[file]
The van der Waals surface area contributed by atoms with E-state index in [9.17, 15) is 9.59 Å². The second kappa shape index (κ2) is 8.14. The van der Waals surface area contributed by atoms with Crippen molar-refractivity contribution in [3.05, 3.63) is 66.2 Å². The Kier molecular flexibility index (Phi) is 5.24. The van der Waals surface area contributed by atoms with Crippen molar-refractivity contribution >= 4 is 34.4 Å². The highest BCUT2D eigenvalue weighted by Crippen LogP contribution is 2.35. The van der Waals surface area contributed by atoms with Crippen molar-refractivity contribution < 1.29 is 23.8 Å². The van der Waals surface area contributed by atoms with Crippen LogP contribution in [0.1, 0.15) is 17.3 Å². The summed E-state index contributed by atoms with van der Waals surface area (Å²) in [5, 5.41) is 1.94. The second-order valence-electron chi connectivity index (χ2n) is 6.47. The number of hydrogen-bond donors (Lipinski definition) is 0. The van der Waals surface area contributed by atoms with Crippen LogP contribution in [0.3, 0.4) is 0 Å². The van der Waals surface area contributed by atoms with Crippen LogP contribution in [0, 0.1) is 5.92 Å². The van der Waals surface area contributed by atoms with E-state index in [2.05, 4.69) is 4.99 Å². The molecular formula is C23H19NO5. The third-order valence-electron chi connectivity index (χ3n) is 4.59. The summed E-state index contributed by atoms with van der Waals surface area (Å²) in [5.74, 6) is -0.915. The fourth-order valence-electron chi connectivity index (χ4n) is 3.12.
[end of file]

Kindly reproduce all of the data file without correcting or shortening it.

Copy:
The van der Waals surface area contributed by atoms with E-state index in [9.17, 15) is 9.59 Å². The second kappa shape index (κ2) is 8.14. The van der Waals surface area contributed by atoms with Crippen molar-refractivity contribution in [3.05, 3.63) is 66.2 Å². The Kier molecular flexibility index (Phi) is 5.24. The van der Waals surface area contributed by atoms with Crippen molar-refractivity contribution >= 4 is 34.4 Å². The highest BCUT2D eigenvalue weighted by Crippen LogP contribution is 2.35. The van der Waals surface area contributed by atoms with Crippen molar-refractivity contribution < 1.29 is 23.8 Å². The van der Waals surface area contributed by atoms with Crippen LogP contribution in [0.1, 0.15) is 17.3 Å². The summed E-state index contributed by atoms with van der Waals surface area (Å²) in [5, 5.41) is 1.94. The second-order valence-electron chi connectivity index (χ2n) is 6.47. The number of hydrogen-bond donors (Lipinski definition) is 0. The van der Waals surface area contributed by atoms with Crippen LogP contribution in [0.3, 0.4) is 0 Å². The van der Waals surface area contributed by atoms with Crippen LogP contribution in [0, 0.1) is 5.92 Å². The van der Waals surface area contributed by atoms with E-state index in [2.05, 4.69) is 4.99 Å². The molecular formula is C23H19NO5. The third-order valence-electron chi connectivity index (χ3n) is 4.59. The summed E-state index contributed by atoms with van der Waals surface area (Å²) in [5.74, 6) is -0.915. The fourth-order valence-electron chi connectivity index (χ4n) is 3.12.